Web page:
Metal roof and condensation
Okay. This is driving me crazy and I can’t seem to find an answer no matter how hard I look. Is there anyone with a background in building science that could help?
Back story. I recently purchased a standing seam metal roof in 24G galvalume panels 1.5 inch seams, to go on a residential house with a “normal” attic. House has drywall on the ceiling and kraft paper beyond that on the attic side, on top of that is 16-24 inches of fibre glass batt insulation (2 layers) and then a normal attic air space before the joists and sheeting. For the roof, (after much research and talking to several contractors) the best idea seemed a recommendation to go with Gaf deck armour on top of existing 1/2 inch OSB seathing then apply the 10mm thick rain screen, then the metal panels–this is what we did. The roofer recommended the rainscreen to provide a channel to have the roof dry in case of condensation. The roof is vented in the attic with ridge vents and at the soffits with soffit vents. The roof was screwed down every 12 inches with clips through the mesh and underlay, and no sealant was used on the screws that were used to screw down the sheathing.
My question, I live in the pacific northwest where it is very humid and cold and rainy, and I woke up several mornings this Autumn to find the TOP surface of the roof literally drenched with condensation, or in one case frost. However, does this mean that the bottom side of the steel panels is also “drenched” with condensation because of the air cavity or the nature of metal? I have no way of seeing into this cavity between the steel panels and the 1/4 inch mesh underlay, but I am dying to know if there is any significant condensation in there? Or does this roof behave like a normal asphalt shingle roof–with condensation on the surface facing the atmosphere only? Does warm/moist air have to migrate from my living space to the underside of the metal panels to cause condensation? Or is this a phenomenon that will happen regardless of how well my living space is sealed when the dewpoint is reached outside and the attic air is hitting the underside of the seathing and working up towards the metal?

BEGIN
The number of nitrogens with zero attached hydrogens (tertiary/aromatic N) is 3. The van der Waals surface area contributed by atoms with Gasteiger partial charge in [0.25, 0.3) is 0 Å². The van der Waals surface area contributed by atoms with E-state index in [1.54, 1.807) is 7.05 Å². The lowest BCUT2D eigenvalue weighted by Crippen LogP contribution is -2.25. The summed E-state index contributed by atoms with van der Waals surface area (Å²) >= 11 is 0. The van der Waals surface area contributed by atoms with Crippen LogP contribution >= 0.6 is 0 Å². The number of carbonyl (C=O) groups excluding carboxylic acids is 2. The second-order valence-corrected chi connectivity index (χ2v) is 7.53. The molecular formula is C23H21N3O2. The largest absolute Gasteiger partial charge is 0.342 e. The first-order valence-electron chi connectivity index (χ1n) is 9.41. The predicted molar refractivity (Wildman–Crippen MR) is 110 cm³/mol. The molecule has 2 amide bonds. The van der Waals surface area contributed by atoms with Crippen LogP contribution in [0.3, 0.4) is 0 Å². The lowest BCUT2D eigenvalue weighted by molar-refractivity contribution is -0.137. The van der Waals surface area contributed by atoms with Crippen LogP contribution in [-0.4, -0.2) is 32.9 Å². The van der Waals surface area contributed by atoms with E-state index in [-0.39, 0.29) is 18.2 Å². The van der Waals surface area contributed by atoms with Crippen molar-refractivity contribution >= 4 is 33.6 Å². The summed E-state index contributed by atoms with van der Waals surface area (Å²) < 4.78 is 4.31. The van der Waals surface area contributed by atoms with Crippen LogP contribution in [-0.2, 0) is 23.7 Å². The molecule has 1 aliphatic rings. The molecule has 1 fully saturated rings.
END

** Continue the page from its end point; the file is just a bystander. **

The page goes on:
PS. I have read the thread on here where it was suggested that a metal roof not be laid on cedar breather (which is essentially what I used) because of oil canning concerns. This info appears to me to definitely be FALSE. If anything, laying the metal panels on the cedar breather naturally crowns the panel and there is very little oil canning at all. It provides a sort of “cushion” for the panels so that any imperfections in the roof sheathing are not noticeable at all in the panel. This was also told to me by the roofer who said that the cedar breather (10mm rainscreen) helps a lot with oil canning. Even with 18 inch wide panels and two very small strengthening ribs running the length of the panel, there is very little (almost none) oil canning on my roof. Just to add to this, several different people worked on my roof, and there was one particular person who laid the panels quite tight in one area and these panels are very slightly more crowned than the other ones–they literally bow a bit when I walk on them and step off–it’s a nice effect. Laying the panels quite tight with a fastner every 12 inches, and using a mesh underlay with a heavier guage of steel (24G) seems to be a good way to go. I also think the screws need to be driven in at a slight angle at the top of the panel (by the hips and ridges) to help with crowning the panel lengthwise. In areas where the screws were driven flat/hard at the hips to secure the panels, some oil canning exists.
In any event, was my roof done right? Will there be a lot of condensation under the metal panels??? It seemed to me that allowing the metal to breathe underneath was a good idea–hence the rainscreen and breathable underlay. Won’t this allow some movement of air and drying toward the attic side and between the mesh and the Gaf underlay? Some have said the mesh won’t allow significant movement of air, but doesn’t air move from low to high pressure? So when the wind picks up or air conditions change, or the metal heats up from the sun, wouldn’t this suck the moisture out from under the panels through ANY available gap no matter how small?
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